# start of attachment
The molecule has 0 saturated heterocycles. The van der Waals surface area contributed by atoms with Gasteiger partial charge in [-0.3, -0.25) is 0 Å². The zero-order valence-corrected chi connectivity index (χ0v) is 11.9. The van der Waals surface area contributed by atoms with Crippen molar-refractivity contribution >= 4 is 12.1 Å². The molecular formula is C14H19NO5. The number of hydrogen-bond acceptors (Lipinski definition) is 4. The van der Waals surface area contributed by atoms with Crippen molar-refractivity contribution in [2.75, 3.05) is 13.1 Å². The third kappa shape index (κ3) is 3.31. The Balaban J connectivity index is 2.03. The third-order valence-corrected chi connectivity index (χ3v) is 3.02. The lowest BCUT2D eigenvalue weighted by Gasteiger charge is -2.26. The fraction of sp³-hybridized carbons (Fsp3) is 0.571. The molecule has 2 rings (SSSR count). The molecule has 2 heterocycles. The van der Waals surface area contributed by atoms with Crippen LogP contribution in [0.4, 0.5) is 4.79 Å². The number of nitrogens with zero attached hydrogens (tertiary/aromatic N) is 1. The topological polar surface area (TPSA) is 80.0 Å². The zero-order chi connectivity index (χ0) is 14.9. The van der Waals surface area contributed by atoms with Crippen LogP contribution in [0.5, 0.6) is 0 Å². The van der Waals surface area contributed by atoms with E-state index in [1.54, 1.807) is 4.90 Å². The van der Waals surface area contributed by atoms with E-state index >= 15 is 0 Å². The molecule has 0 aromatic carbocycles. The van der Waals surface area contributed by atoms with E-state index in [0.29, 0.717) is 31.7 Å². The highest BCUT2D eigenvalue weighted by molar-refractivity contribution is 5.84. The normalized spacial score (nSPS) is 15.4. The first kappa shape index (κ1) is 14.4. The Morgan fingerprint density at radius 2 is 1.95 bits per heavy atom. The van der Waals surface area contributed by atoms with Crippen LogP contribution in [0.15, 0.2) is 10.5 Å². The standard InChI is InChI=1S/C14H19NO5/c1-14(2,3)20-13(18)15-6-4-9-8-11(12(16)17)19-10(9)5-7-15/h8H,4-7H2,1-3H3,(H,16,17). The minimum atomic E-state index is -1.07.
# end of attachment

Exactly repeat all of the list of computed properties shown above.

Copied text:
The molecule has 0 saturated heterocycles. The van der Waals surface area contributed by atoms with Gasteiger partial charge in [-0.3, -0.25) is 0 Å². The zero-order valence-corrected chi connectivity index (χ0v) is 11.9. The van der Waals surface area contributed by atoms with Crippen molar-refractivity contribution >= 4 is 12.1 Å². The molecular formula is C14H19NO5. The number of hydrogen-bond acceptors (Lipinski definition) is 4. The van der Waals surface area contributed by atoms with Crippen molar-refractivity contribution in [2.75, 3.05) is 13.1 Å². The third kappa shape index (κ3) is 3.31. The Balaban J connectivity index is 2.03. The third-order valence-corrected chi connectivity index (χ3v) is 3.02. The lowest BCUT2D eigenvalue weighted by Gasteiger charge is -2.26. The fraction of sp³-hybridized carbons (Fsp3) is 0.571. The molecule has 2 rings (SSSR count). The molecule has 2 heterocycles. The van der Waals surface area contributed by atoms with Crippen LogP contribution in [0.4, 0.5) is 4.79 Å². The number of nitrogens with zero attached hydrogens (tertiary/aromatic N) is 1. The topological polar surface area (TPSA) is 80.0 Å². The zero-order chi connectivity index (χ0) is 14.9. The van der Waals surface area contributed by atoms with Crippen LogP contribution in [0.5, 0.6) is 0 Å². The van der Waals surface area contributed by atoms with E-state index in [1.54, 1.807) is 4.90 Å². The van der Waals surface area contributed by atoms with E-state index >= 15 is 0 Å². The molecule has 0 aromatic carbocycles. The van der Waals surface area contributed by atoms with E-state index in [0.29, 0.717) is 31.7 Å². The highest BCUT2D eigenvalue weighted by molar-refractivity contribution is 5.84. The normalized spacial score (nSPS) is 15.4. The first kappa shape index (κ1) is 14.4. The Morgan fingerprint density at radius 2 is 1.95 bits per heavy atom. The van der Waals surface area contributed by atoms with Crippen LogP contribution in [0.15, 0.2) is 10.5 Å². The standard InChI is InChI=1S/C14H19NO5/c1-14(2,3)20-13(18)15-6-4-9-8-11(12(16)17)19-10(9)5-7-15/h8H,4-7H2,1-3H3,(H,16,17). The minimum atomic E-state index is -1.07.